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In Loving Memory of Bernie Carr

Lt Col Torree McGowan, MD FACEP

How can such a big personality fit inside such a tiny human?  That was my first question when I met Bernie for the first time. She was always a hug or a touch on your arm, wild gestures into the atmosphere, and a voice to be heard across the Council floor.  Her New York accent seemed to get thicker the further she was from her beloved city.  

Bernie served as our GSACEP executive director from 1994 until 2018, the longest term in GSACEP history. Over those years, the chapter grew from a handful of people to one of the largest in ACEP. She oversaw the creation of the Joint Service Symposium, the precursor to the Government Services Symposium, GSACEP’s yearly education conference. This conference was instrumental in bridging the gaps between services, helping emergency medicine truly function as a cross-service specialty long before the idea of purple medicine became a trend.  Her steady hand took us through Desert Storm, Iraq, and Afghanistan, supporting generations of physicians as they deployed to support our warfighters. She witnessed the transition from a paper-based system to an agile, internet-based chapter that continues to adapt to meet members wherever they are in the world.

Bernie was famous for finding unsuspecting physicians in uniform and dragging them into GSACEP Board meetings. She was always on the prowl during ACEP conferences, looking for new recruits. Some of our chapter’s most influential leaders were recruited that way, with promises of mini muffins, coffee, and a military community. 

Parties were Bernie’s specialty. As a lady who used to rub elbows with Burt Reynolds and other Hollywood elites, she knew how to show people a good time. GSACEP receptions were legendary at Scientific Assembly: cruises around the bay, rooftop views, incredible food. Every time I had a chance to take her out to dinner when I visited New York City, she would pick little restaurants with amazing food and they all knew her by name.  Connecting people was her superpower, and she shared it freely with all.

GSACEP’s legacy of strong female leaders can be traced directly to Bernie’s mentorship. As a young leader, she taught me how to approach tough situations with grace and confidence. She showed me how to always treat people with kindness and candor, even when it had to be uncomfortable for her. She was brave enough to tell me the things I needed to know that I was blind to about myself, and I treasure her for making me better for every time I was lucky enough to deserve her mentorship. It is remarkable that as a chapter drawn from an institution that is 80% male, half of our Board is female. She constantly lifted us and encouraged us to lead without limits.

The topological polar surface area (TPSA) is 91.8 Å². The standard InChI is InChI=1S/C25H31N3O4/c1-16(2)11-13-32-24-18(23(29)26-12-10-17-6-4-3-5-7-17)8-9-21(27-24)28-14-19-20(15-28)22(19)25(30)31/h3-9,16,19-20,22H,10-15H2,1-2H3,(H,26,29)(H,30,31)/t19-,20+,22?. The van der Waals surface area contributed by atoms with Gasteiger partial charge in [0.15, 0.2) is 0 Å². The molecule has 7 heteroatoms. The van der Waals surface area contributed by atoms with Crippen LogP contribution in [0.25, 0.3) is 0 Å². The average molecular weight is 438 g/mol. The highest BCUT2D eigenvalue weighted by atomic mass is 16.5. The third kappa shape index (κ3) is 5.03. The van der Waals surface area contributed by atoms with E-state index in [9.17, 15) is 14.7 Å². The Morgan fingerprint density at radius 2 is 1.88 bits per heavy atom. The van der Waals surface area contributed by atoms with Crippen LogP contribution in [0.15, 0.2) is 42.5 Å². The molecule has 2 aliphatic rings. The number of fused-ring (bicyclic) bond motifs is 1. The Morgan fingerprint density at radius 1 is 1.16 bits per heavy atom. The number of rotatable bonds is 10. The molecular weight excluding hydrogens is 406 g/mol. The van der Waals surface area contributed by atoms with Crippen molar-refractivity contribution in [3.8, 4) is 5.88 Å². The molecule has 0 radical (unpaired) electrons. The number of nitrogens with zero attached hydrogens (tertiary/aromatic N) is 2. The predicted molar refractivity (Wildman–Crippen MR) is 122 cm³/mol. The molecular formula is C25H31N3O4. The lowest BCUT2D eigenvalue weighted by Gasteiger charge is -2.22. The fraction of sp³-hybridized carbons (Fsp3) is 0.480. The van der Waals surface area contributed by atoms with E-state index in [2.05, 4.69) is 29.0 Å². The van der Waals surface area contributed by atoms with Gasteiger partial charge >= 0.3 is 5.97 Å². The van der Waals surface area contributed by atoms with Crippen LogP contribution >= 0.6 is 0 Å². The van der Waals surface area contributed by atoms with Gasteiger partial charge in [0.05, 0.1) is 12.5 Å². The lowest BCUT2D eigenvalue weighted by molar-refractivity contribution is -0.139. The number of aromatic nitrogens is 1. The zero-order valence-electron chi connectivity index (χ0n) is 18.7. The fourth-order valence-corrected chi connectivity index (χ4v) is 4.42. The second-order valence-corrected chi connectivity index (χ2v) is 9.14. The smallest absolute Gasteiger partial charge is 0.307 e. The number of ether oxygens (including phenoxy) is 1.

Bernie’s heart beat for GSACEP. While she did not ever serve in uniform herself, she was absolutely ours and a fierce champion for our service members.  It seems fitting that on the day of her death, her chapter was gathering again at Scientific Assembly for another great party. She passed away the day of our annual GSACEP reception, and I know her heart went at peace thinking of the bonds she helped forge that would continue. We laughed and remembered that night, and I like to think those memories carried her home.

Several years ago, GSACEP commissioned an interview to preserve her memories of this chapter and its history. These videos can be found here.

Her mark on ACEP and our chapter is written in the ledger of leaders that she mentored onto the universe’s largest stages: ACEP Presidents, Council Speakers, astronauts, and Generals. When I joined GSACEP, Bernie had been the heart and soul of our chapter for years prior. Her leadership was the rock that our highly-changeable chapter was built on for decades, and her legacy continues to shape our chapter for generations of military and federal EM physicians.




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